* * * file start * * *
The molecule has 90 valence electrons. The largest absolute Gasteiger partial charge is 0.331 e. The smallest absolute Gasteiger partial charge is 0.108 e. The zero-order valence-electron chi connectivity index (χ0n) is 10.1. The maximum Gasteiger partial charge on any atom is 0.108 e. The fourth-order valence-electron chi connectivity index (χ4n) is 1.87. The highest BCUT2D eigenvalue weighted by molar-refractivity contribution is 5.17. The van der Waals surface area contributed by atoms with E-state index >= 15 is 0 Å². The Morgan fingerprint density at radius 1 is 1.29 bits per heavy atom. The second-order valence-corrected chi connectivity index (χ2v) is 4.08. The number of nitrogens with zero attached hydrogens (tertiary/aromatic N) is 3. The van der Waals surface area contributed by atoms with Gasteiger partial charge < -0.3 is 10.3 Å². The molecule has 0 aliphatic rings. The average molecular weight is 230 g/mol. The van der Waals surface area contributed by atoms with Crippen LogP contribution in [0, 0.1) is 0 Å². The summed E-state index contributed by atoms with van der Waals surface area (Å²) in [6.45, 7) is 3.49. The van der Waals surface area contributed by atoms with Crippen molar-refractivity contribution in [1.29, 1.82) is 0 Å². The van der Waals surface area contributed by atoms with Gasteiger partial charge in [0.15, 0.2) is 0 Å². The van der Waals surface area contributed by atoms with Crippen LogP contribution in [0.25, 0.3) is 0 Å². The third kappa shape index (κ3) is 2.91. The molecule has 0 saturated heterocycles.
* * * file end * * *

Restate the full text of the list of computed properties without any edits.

The molecule has 90 valence electrons. The largest absolute Gasteiger partial charge is 0.331 e. The smallest absolute Gasteiger partial charge is 0.108 e. The zero-order valence-electron chi connectivity index (χ0n) is 10.1. The maximum Gasteiger partial charge on any atom is 0.108 e. The fourth-order valence-electron chi connectivity index (χ4n) is 1.87. The highest BCUT2D eigenvalue weighted by molar-refractivity contribution is 5.17. The van der Waals surface area contributed by atoms with E-state index >= 15 is 0 Å². The Morgan fingerprint density at radius 1 is 1.29 bits per heavy atom. The second-order valence-corrected chi connectivity index (χ2v) is 4.08. The number of nitrogens with zero attached hydrogens (tertiary/aromatic N) is 3. The van der Waals surface area contributed by atoms with Gasteiger partial charge < -0.3 is 10.3 Å². The molecule has 0 aliphatic rings. The average molecular weight is 230 g/mol. The van der Waals surface area contributed by atoms with Crippen LogP contribution in [0, 0.1) is 0 Å². The summed E-state index contributed by atoms with van der Waals surface area (Å²) in [6.45, 7) is 3.49. The van der Waals surface area contributed by atoms with Crippen molar-refractivity contribution in [1.29, 1.82) is 0 Å². The van der Waals surface area contributed by atoms with Gasteiger partial charge in [0.15, 0.2) is 0 Å². The van der Waals surface area contributed by atoms with Crippen LogP contribution in [0.25, 0.3) is 0 Å². The third kappa shape index (κ3) is 2.91. The molecule has 0 saturated heterocycles.